How about tackling carbon emissions by tackling carbon emissions.

    Now that’s an idea I WOULD support.

  2. As Miliband has already said there are some technical difficulties to overcome, but essentially carbon rationing is a good idea. Me thinks you underestimate the elderly’s ability to understand rationing – they did grow up with it remember. It may seem a little demeaning to you, but we are talking about potential armaggedden here and the UK taking a lead like this might have some influence on the EU, USA, China and India. Even if it doesn’t, like I say here, improving the environment is worth it for its own sake. The alternative is the Lib/Tory regressive strategy of heavily taxing carbon use so the poor suffer the most, being a leftie I don’t like that idea. Mayor Hillman in his book ‘how we can save the planet’ outlines quite well how carbon trading would work.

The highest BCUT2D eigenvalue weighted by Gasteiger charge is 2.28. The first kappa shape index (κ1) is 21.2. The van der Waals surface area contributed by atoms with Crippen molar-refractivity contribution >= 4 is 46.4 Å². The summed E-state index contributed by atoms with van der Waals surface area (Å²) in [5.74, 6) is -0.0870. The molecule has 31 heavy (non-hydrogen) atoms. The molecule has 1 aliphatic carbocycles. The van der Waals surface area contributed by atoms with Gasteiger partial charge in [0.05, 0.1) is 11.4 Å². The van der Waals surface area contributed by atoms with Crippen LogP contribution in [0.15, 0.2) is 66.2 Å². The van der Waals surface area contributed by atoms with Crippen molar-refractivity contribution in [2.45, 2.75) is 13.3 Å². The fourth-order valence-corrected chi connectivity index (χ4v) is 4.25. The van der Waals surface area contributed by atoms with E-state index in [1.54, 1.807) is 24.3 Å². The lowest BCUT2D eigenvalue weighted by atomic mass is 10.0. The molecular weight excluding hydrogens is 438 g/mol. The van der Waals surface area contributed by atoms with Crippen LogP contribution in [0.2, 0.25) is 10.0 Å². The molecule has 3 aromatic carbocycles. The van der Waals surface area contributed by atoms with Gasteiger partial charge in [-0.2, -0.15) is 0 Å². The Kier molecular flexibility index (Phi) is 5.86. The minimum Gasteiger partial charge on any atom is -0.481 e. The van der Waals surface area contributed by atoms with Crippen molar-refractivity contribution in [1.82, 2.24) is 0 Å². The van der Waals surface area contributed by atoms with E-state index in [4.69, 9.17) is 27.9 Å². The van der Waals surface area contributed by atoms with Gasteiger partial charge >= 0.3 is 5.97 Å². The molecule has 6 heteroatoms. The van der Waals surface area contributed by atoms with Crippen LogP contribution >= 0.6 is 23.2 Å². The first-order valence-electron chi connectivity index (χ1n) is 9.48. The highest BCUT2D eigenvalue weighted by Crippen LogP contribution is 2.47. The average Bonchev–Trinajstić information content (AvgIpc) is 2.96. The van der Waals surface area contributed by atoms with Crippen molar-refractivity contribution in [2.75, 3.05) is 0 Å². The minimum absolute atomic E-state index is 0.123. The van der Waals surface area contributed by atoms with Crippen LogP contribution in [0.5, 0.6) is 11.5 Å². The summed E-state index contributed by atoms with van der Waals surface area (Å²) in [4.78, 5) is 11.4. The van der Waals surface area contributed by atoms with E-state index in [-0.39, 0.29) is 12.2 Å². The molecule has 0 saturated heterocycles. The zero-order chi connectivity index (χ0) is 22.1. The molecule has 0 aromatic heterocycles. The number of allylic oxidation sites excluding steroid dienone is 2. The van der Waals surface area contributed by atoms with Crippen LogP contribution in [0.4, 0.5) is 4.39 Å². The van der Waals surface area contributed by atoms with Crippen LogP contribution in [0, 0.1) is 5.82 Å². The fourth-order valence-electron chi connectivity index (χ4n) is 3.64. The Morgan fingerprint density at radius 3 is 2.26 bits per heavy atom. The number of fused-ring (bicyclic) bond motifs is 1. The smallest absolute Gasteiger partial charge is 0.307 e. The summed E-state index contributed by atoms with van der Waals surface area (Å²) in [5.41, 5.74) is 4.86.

3. Not to trot out an old Private Eye arguement… Oh, okay. *To* trot out an old Private Eye arguement – this idea would require a solid computerised dimension to back it up. This technical side of the project would probably be sub-contracted to a cost-cutting company. Has anyone took any notice of the Government’s history of selling off I.T. projects?

    These wonderful I.T. projects have this wonderful habit of being over-budget, late and just plain shite. So, delightful, Robin Hood-like ethics of the whole carbon-selling idea aside, in all probability, it would be racked with errors, database failures and all sorts of other fun.

    And aren’t we sleepwalking into a society were we’ll be charged by the second for living? I mean, we’re going to be charged road tax by the mile, along with being charged for the petrol we use, along with the warmth we want, with carbon credits. Think about it.

    Are those RAF pilots still waiting for their correct pay-packets?

  4. I have a question too.